See the bold print in the section above. Our three generation family of fishers personally hand catch these fish in our shoreline setnets in Bristol Bay, quickly bleed them, and immediately place them in slush ice to be transported to the processor, just a few minutes away. There they are head-and-gutted, sorted by quality and blast frozen, which instantly stops any degradation of the flesh, and of course kills any possible bacteria or parasites. Popsie sashimi grade fish are only the top-graded fish; ours are known as the best of the best. You cannot find wild-caught sockeye salmon of any higher quality than ours. 

Why do you label your fish “sashimi grade”?

At The Popsie Fish Company, we sell our beautiful, Bristol Bay, Alaska, wild salmon as sashimi grade because they are premium fish gently handled, sustainably harvested, impeccably processed, instantly blast frozen and responsibly managed - from the fisher to the fork, as we like to say. Our fish and our processors meet and exceed all the required certifications and qualifications for best-of-the-best fish.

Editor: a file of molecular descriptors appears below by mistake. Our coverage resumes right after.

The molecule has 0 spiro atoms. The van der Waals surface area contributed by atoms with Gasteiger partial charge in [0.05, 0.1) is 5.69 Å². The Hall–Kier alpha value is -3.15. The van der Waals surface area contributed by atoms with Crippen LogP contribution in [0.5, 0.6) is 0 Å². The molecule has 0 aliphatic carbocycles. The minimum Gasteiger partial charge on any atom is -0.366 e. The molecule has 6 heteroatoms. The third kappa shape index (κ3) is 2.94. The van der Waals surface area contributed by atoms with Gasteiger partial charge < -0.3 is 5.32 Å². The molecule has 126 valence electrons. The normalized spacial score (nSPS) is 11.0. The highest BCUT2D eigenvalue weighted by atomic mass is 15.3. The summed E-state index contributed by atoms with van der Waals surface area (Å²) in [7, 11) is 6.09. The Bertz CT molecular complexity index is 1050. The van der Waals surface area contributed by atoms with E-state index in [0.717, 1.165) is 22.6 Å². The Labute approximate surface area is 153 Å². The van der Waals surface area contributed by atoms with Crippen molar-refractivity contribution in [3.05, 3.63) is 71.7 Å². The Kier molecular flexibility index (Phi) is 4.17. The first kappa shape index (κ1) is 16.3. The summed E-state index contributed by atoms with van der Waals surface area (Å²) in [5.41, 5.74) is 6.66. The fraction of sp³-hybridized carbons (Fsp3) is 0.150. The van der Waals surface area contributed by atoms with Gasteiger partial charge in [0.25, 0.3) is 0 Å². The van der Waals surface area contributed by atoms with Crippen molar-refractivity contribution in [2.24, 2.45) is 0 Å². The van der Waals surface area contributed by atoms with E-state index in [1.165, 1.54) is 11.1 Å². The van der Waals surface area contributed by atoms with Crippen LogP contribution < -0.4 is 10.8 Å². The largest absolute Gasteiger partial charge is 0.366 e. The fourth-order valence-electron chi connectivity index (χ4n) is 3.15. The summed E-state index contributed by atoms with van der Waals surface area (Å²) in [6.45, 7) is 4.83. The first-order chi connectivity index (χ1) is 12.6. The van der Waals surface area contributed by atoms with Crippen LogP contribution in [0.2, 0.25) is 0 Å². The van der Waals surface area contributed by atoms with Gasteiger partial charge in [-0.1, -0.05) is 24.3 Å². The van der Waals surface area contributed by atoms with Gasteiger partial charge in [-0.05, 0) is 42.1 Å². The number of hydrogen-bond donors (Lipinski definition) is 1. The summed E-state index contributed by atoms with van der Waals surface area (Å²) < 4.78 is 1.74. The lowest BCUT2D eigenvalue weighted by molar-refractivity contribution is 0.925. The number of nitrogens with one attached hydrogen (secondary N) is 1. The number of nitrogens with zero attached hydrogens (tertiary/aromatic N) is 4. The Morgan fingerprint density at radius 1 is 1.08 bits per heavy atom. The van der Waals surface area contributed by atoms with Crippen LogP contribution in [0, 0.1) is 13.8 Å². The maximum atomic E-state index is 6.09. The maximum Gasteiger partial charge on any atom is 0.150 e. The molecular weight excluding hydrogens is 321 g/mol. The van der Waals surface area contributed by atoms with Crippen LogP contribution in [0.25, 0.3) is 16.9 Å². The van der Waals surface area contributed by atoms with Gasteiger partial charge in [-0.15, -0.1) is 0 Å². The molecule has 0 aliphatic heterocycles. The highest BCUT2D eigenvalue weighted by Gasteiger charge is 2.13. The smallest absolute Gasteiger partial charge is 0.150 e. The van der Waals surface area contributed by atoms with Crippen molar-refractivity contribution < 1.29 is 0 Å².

What happens when we order fish from The Popsie Fish Company?

When you order our wild-caught frozen sockeye salmon - or halibut, or cod, or sablefish - it will be delivered to you frozen solid, cradled in dry ice and packed in a beautifully sturdy recyclable box. (They’re fully insured, and our shipping is carbon neutral.) Individually wrapped and vacuum-packed in 6-ounce, serving-size packages, these beautiful fish are ready for the freezer, the fridge or the frying pan.

Or . . . they’re ready to be cut into sashimi, right out of the package.

How do we make sashimi?

Easy. Just get a very sharp slicing knife and cut off the skin. (But we suggest you save it and fry up that crispy omega-3-rich skin because it’s a super nutritious and tasty garnish for vegetables or rice.) 

Now make thin cuts perpendicular to the direction of the spine. This means you’ll cut the flesh across the grain (just like you would with meat to make it tender and not stringy). 

Now it’s sashimi. You can dip it in soy or a soy-and-wasabi sauce and enjoy it just like that, or you can get creative and concoct your own sushi. Skip to the end for an easy how-to-make-sushi video.

Should we know the provenance of the fish we buy?